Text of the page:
“But if we want to fully eradicate poverty in 15 years, as is planned in the post-2015 agenda, we need to do this in all countries,” Woodward noted. “Success will therefore depend on the lessons learned from the MDGs in the LDCs.”
Structural transformation to achieve labor productivity
LDCs show a varied record on progress toward meeting the MDGs.
Overall, Asian LDCs are on track to accomplish the goals, while progress has been much slower in most African countries and in Haiti. Another difference is that countries that export food and agricultural products and minerals improved their economic performance in 2013, while fuel-exporting countries saw their growth rate drop, due to the lower international oil prices.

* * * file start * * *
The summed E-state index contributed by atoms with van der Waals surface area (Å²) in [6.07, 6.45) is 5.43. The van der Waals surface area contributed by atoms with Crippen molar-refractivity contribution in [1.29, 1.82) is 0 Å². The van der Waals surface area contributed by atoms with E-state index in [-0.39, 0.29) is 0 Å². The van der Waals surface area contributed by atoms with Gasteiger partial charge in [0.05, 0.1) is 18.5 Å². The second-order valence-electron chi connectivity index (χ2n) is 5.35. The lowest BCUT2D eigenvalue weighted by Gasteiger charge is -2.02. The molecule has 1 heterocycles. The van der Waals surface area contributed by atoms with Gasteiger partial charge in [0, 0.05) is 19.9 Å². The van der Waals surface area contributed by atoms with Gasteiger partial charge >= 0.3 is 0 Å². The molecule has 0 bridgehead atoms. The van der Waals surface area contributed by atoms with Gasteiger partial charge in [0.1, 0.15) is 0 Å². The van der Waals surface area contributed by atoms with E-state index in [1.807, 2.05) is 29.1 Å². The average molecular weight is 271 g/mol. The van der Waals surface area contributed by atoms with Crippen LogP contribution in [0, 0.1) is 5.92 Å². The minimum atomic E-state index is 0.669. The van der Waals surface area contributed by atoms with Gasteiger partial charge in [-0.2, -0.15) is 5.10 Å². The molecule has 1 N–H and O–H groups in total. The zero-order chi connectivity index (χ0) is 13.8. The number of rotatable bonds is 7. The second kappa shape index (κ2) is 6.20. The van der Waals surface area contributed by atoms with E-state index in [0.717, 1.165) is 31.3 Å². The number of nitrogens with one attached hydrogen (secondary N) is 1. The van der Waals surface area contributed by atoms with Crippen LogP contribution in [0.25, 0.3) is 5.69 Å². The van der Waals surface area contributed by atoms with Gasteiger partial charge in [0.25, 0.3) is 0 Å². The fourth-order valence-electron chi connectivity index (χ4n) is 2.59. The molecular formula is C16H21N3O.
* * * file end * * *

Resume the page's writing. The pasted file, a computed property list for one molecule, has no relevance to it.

The problem for many LDCs is that growth figures have not been built on labor productivity, which — together with job creation — are the prime drivers for sustainable economic growth. Achieving this requires structural transformation of their economies, especially to create greater labor productivity.
“A systematic problem for many LDCs is that they are unable to translate economic growth into productive employment, which is ultimately the best way out of poverty,” Woodward said.
This has caused LDCs to be caught in a vicious circle. Poverty, undernourishment, poor health and limited access to education hampers their social and economic progress, which in turn limits the capacity for these countries to break out of poverty and free the means to promote health and education. However, there is also a virtuous circle at hand, whereby the growing productive potential in these countries would lead to better levels of health, nutrition and education.